PROVIDENCE, R.I. -- The people who run NBA front offices and scouting departments were shocked. According to multiple NBA executives -- who gushed about his length, athleticism and court vision at the point guard position -- Kris Dunn was a probable lottery pick had he entered the 2015 NBA draft.
Kris Dunn's father was surprised. John Seldon would never say his son made the wrong decision to return for his senior year at Providence, but there were more than a million dollars being left on the table and an injury history to suggest there was no time like the (healthy) present.
"If it was me, I would have come out," Seldon admits. "I would have taken the money and been gone so quick, but I couldn't tell him that. I left it up to him."
Kris Dunn's Providence Friars college coach, the only person certain to benefit from Dunn's decision to return, was surprised, too. Ed Cooley had just watched Dunn take home Big East Player of the Year and Defensive Player of the Year honors while carrying Providence to a No. 6 seed in the NCAA tournament, its best showing in over a decade.
"I said, 'Kris, if you were my son, I'd probably have you go to the NBA,'" Cooley said.
But Kris Dunn stayed, and the decision is not difficult for him to explain. Some of it was about academics -- he's on course to graduate with a social sciences degree in May, and he wanted to complete that goal and provide a good example for his two younger sisters. Some of it was about basketball -- "I knew I had to develop my game. I don't want to just go in the NBA and just be there," he says.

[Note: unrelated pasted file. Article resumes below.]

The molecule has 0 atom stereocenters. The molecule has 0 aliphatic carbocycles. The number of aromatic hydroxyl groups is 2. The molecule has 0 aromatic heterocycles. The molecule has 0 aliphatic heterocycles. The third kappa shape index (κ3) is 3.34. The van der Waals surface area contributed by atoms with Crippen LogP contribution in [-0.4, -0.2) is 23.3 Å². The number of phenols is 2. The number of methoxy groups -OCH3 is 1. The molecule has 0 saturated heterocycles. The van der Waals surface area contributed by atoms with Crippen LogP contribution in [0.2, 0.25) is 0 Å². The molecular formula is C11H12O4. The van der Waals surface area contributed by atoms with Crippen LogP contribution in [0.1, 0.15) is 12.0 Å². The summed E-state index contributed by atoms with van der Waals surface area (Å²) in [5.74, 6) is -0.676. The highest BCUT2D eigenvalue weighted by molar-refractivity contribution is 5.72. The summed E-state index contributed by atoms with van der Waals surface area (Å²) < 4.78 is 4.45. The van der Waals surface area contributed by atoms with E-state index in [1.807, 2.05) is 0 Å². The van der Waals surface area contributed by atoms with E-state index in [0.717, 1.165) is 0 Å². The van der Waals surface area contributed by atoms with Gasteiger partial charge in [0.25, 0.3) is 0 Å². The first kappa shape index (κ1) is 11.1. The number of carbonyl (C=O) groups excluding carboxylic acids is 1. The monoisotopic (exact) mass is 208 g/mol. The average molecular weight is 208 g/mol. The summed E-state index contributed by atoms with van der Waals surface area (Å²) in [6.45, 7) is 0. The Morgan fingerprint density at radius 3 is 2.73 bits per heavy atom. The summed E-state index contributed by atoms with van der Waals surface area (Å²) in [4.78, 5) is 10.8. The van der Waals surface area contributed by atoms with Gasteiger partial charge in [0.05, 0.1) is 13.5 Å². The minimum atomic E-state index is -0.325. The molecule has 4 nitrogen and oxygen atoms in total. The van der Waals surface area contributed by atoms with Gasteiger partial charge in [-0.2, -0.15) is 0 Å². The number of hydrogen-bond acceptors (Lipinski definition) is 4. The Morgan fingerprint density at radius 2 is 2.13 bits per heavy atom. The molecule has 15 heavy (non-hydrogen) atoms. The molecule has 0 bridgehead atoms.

Ultimately, the reasons proved to be less revealing than the person who made them. This decision could only have been made by someone who is his own man. And it only could have been made by someone who was forced to become his own man -- a grown man -- when he was still a 9-year-old boy.
Kris Dunn rarely spent a day of fourth grade in the Alexandria, Virginia, classroom where he belonged. He spent that year trying to survive. Dunn's mother, Pia, was in jail.